Although Jay and Nicole headed back to Cranberry, Brewslut and I kept the Pour Travelers train a-rolling. Hitchhiker, our next stop, was pretty dark and crowded when we arrived. The dimly lit space made it feel like an old saloon. I moseyed up to the bar while Brewslut secured seating at a small round table in the corner of the small, crowded room. I opted for a pour of Porch, an American Pale Ale with hints of pine, melon and grapefruit. Brewslut settled on A Different Animal, a dry-hopped sour ale with notes of lemon, watermelon candy and bread. Both were quite good, and we noshed on a bowl of mixed nuts while we enjoyed our beers. Snack time anytime! It was pretty dark inside, so I failed to snap any pictures during our visit. It was also a pretty quick one-and-done stop for us, but it was enjoyable nonetheless.

Stock photo from Google.

Our final stop, Insurrection AleWorks, wasn't even included on our original itinerary. Not sure why, because it was pretty damn awesome! Either they were really new or I somehow missed them on the Beer Mapping Project map when I was researching our trip.

The place featured several heady-sounding IPAs (two of them named after Phish tunes) and a general crunch vibe, if you catch my drift. Fine with me. Seems that hippies generally make really good beer, especially dank-ass IPAs. (Gee... I wonder why?) Seems like all of their hoppy beers were brewed using oats and wheat, giving them a silky mouthfeel and hazy appearance. Here's the low-down on everything we had during our visit.
  • SHPAS - Pale Ale hopped exclusively with Galaxy. 
  • Aufstand - Berliner Weisse with fresh strawberries and rhubarb. 
  • Weekapaug Groove - IPA hopped with Denali (there's that name again), Motueka, Amarillo and Nelson Sauvin. 
  • Split Open and Melt - DIPA hopped and dry-hopped with exclusively with Citra.
The kitchen was just ready to close, so we quickly ordered two bowls of mac and cheese. I enjoyed all of the beers immensely, and the fact that two of them were named after Phish songs was an added bonus. By this time, we were turning into pumpkins and it was time to make the short drive to our hotel and retire for the evening after a productive day of doing what we do best! While we were leaving, I snapped this pic of me and a diminutive guy I've dubbed "Calvin the Dwarf."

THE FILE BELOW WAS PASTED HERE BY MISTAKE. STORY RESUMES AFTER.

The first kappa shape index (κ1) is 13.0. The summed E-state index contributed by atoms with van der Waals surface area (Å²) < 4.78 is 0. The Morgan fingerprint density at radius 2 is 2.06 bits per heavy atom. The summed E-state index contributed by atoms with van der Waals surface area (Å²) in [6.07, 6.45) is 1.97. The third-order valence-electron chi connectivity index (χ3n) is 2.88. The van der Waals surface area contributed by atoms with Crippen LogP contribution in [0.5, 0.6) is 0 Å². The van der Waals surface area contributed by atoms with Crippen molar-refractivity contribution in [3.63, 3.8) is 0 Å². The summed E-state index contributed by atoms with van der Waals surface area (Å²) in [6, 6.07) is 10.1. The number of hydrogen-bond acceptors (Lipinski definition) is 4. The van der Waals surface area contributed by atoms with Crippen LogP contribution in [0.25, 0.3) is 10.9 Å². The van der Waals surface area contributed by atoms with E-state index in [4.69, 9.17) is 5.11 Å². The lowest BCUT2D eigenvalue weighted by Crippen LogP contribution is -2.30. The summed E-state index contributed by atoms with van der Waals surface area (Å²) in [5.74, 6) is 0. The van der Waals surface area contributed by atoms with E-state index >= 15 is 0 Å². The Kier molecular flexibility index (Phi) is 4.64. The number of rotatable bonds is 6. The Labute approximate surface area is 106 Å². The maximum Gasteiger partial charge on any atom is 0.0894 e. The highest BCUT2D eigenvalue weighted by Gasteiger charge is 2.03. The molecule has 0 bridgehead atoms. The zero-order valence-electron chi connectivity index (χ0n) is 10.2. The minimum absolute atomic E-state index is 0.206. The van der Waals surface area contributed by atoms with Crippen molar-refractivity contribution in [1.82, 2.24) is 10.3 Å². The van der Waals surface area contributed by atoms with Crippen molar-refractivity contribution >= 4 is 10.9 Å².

Me with Calvin the Dwarf. 
I couldn't decide if he was a gold prospector or a D&D character. I'll let you be the judge... kind of like a Choose Your Own Adventure book. Remember those? I sure as hell do!

But for now... Beer. Beer. Beer. Bed. Bed. Bed.

On Sunday morning, we woke up fairly early and grabbed some coffee and granola bars from the "free breakfast cart" in the lobby. Weak compared to our previous night's accommodations. We had one single stop before we hit the PA Turnpike for our return home - Brew Gentlemen, located just outside of the 'Burgh in Braddock. I'm going on record that Braddock, PA is the saddest, most depressed town I've ever visited. And folks, I've been to Camden and outside the casino area of Atlantic City. This place was virtually a ghost town. Arriving in town about thirty minutes before Brew Gentlemen opened (they were hosting a yoga class in the adjacent room to the main tasting room), we decided to walk from the brewery down into "town" (I use that term loosely) to try and find some food. I swear, we walked for five blocks and encountered not a single open store except for a Family Dollar store, which was packed! The town did have its share of dilapidated buildings, boarded-up windows, and graffiti a-plenty. I seriously was a sad sight to behold. I couldn't believe that such a revered brewery was located in such a desolate place. I still can't believe that I didn't take any pictures. I felt like I was trapped in a weird episode of the original Twilight Zone.

Brew Gentlemen... a great brewery in a ghost town.

Dejected yet in awe of what we'd just experienced, we returned to Brew Gentlemen hungry and thirsty. Thankfully, a food truck had parked itself outside the brewery and was in the process of opening. I checked out the menu and - SCORE! - burritos, quesadillas and tacos. Sold! I don't know if it was because I was so hungry or what, but damn that was one tasty-ass burrito. It may have been one of the best I ever had. I love when burritos have potatoes as an ingredient, and this one was stuffed with them. Bonus points for guacamole too! By the way, this particular food truck was Brassero Grill, and they are at BG every Thursday and Sunday.

Inside Brew Gentlemen's tasting room.


Inside, the space was modern and hip but with a vintage feel. For example, the bartender was wearing a tie and apron, which made me feel I was back in the 30s or 40s at a speakeasy. He looked more like a mixologist and a beer slinger. The music choice, however, was total gangster, and while it fit perfectly with the vibe of the town, it felt out of place inside the establishment. I seldom comment on the music while we're visiting breweries, but Brewslut pointed out that it was indeed quite a peculiar choice. Fair enough.